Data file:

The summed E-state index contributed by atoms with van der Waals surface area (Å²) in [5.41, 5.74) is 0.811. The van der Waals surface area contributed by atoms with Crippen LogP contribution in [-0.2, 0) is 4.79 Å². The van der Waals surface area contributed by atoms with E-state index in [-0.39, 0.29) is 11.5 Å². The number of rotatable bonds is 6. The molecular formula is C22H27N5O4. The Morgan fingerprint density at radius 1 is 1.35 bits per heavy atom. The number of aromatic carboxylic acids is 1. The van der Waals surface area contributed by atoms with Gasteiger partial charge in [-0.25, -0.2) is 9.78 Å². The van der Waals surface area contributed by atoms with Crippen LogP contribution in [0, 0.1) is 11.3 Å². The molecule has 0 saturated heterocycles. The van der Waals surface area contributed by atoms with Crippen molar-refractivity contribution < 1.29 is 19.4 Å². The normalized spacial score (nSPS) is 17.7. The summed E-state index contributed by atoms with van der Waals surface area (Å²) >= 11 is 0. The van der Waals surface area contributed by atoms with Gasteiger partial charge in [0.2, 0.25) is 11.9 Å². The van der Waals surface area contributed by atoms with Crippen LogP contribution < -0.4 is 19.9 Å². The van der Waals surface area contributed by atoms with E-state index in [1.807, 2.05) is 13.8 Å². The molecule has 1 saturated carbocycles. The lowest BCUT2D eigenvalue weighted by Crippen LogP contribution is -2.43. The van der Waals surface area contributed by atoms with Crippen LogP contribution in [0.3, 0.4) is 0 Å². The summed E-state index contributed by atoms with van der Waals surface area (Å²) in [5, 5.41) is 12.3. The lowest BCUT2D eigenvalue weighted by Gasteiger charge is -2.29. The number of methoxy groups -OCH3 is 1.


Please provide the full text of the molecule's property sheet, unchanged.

The summed E-state index contributed by atoms with van der Waals surface area (Å²) in [5.41, 5.74) is 0.811. The van der Waals surface area contributed by atoms with Crippen LogP contribution in [-0.2, 0) is 4.79 Å². The van der Waals surface area contributed by atoms with E-state index in [-0.39, 0.29) is 11.5 Å². The number of rotatable bonds is 6. The molecular formula is C22H27N5O4. The Morgan fingerprint density at radius 1 is 1.35 bits per heavy atom. The number of aromatic carboxylic acids is 1. The van der Waals surface area contributed by atoms with Gasteiger partial charge in [-0.25, -0.2) is 9.78 Å². The van der Waals surface area contributed by atoms with Crippen LogP contribution in [0, 0.1) is 11.3 Å². The molecule has 0 saturated heterocycles. The van der Waals surface area contributed by atoms with Crippen molar-refractivity contribution < 1.29 is 19.4 Å². The normalized spacial score (nSPS) is 17.7. The summed E-state index contributed by atoms with van der Waals surface area (Å²) >= 11 is 0. The van der Waals surface area contributed by atoms with Gasteiger partial charge in [0.2, 0.25) is 11.9 Å². The van der Waals surface area contributed by atoms with Crippen LogP contribution < -0.4 is 19.9 Å². The van der Waals surface area contributed by atoms with E-state index in [1.807, 2.05) is 13.8 Å². The molecule has 1 saturated carbocycles. The lowest BCUT2D eigenvalue weighted by Crippen LogP contribution is -2.43. The van der Waals surface area contributed by atoms with Crippen LogP contribution in [0.3, 0.4) is 0 Å². The summed E-state index contributed by atoms with van der Waals surface area (Å²) in [5, 5.41) is 12.3. The lowest BCUT2D eigenvalue weighted by Gasteiger charge is -2.29. The number of methoxy groups -OCH3 is 1.